The Case for Coffee
Your “Morning Joe” addiction may not be good for your bank account, but researchers are continuing to uncover its health implications. While research is ongoing and the jury’s still out, there are a few pro-coffee studies worth noting.
- Type 2 Diabetes – A study conducted by Harvard School of Public Health researchers found that participants who increased their intake by more than one cup of coffee per day over a four-year period had an 11 percent lower risk for Type 2 diabetes over the subsequent four years, compared with those who didn’t change their intake. (A cup of coffee in this study refers to 8 ounces of black coffee, or coffee with a very small amount of milk or sugar added.)
- Parkinson’s Disease – As one of the most common psychomotor stimulants available, caffeine acts on the central nervous system and cardiovascular system by temporarily decreasing tiredness and increasing alertness. Canadian researchers discovered that people with Parkinson’s disease who received a 100 mg. dose of caffeine twice daily for three weeks, then 200 mg. twice daily for three more weeks, showed an improvement in motor symptoms as compared to those who were given a placebo. While more studies are needed, the study did show promise.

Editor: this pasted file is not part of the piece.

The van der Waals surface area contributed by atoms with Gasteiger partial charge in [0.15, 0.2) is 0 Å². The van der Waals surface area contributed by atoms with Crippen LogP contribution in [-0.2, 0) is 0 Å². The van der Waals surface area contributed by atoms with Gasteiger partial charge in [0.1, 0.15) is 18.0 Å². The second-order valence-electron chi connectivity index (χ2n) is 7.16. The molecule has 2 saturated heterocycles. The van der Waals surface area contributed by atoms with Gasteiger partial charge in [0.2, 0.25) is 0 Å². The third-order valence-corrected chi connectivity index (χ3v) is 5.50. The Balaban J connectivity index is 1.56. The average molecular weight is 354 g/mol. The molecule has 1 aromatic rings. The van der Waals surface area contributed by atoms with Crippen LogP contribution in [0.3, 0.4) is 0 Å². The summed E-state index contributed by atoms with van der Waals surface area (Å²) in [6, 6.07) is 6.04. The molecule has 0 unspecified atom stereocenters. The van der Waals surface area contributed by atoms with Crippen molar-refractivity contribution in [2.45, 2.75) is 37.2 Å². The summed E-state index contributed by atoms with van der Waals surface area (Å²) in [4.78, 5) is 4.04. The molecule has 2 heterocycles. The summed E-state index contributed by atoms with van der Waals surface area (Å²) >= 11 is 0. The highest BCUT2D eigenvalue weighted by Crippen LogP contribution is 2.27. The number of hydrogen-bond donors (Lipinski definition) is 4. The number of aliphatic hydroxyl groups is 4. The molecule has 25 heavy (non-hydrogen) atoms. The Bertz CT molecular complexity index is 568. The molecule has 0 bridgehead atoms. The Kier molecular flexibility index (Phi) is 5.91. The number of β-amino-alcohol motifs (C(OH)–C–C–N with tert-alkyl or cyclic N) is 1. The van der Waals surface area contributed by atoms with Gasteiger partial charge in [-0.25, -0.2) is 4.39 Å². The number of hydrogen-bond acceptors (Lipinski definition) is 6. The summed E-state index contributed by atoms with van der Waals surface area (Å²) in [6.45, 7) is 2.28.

- Stroke Risk – Japanese researchers followed the coffee and green tea consumption of 83,269 adults ages 45 to 74, and found a link between high consumption of both beverages and a lower risk for stroke. More specifically, those who drank coffee on a regular basis were at a 20 percent lower risk of stroke compared to nondrinkers. While the stroke risk was even lower for tea drinkers, that population seemed to exercise more often.
A WORD OF WARNING: While all of this research may lengthen the lines at coffee shops, researchers also know that coffee can produce adverse results for some, like increasing the likelihood of anxiety, depression and rapid heart rate. Additionally, while black coffee only has a few calories, adding ingredients like milk, cream and sugar can negate many of the health benefits.
While coffee remains one of the world’s most popular drinks, with billions of cups consumed annually, the case for coffee remains a work in progress.
Weekly Health Tips are brought to you by UCF Health, the College of Medicine’s physician practice. Offering primary and specialty care under one roof, UCF Health treats patients age 16 and up in primary care and age 18 and up for specialty care. Most major insurance plans are accepted. Two locations are now open: the original in East Orlando at Quadrangle and University boulevards just blocks from the main UCF campus and in Medical City at Narcoossee Road and Tavistock Lakes Boulevard. Schedule an appointment online today.